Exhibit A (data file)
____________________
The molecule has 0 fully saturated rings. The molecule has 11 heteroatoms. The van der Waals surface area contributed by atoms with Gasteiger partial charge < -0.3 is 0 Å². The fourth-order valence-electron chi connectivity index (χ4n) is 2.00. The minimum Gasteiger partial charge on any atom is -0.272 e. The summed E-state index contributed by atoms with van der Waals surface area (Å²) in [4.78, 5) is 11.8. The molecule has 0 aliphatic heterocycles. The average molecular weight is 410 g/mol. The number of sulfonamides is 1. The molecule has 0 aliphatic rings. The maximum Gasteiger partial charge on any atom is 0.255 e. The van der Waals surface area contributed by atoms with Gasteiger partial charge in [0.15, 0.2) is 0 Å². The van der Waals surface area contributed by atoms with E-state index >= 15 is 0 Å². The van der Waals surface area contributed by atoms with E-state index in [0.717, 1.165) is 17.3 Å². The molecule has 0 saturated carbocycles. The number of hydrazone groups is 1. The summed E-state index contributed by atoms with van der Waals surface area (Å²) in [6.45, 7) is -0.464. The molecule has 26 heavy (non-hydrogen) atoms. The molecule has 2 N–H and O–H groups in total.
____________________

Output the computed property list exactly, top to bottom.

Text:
The molecule has 0 fully saturated rings. The molecule has 11 heteroatoms. The van der Waals surface area contributed by atoms with Gasteiger partial charge < -0.3 is 0 Å². The fourth-order valence-electron chi connectivity index (χ4n) is 2.00. The minimum Gasteiger partial charge on any atom is -0.272 e. The summed E-state index contributed by atoms with van der Waals surface area (Å²) in [4.78, 5) is 11.8. The molecule has 0 aliphatic heterocycles. The average molecular weight is 410 g/mol. The number of sulfonamides is 1. The molecule has 0 aliphatic rings. The maximum Gasteiger partial charge on any atom is 0.255 e. The van der Waals surface area contributed by atoms with Gasteiger partial charge in [0.15, 0.2) is 0 Å². The van der Waals surface area contributed by atoms with E-state index >= 15 is 0 Å². The van der Waals surface area contributed by atoms with E-state index in [0.717, 1.165) is 17.3 Å². The molecule has 0 saturated carbocycles. The number of hydrazone groups is 1. The summed E-state index contributed by atoms with van der Waals surface area (Å²) in [6.45, 7) is -0.464. The molecule has 26 heavy (non-hydrogen) atoms. The molecule has 2 N–H and O–H groups in total.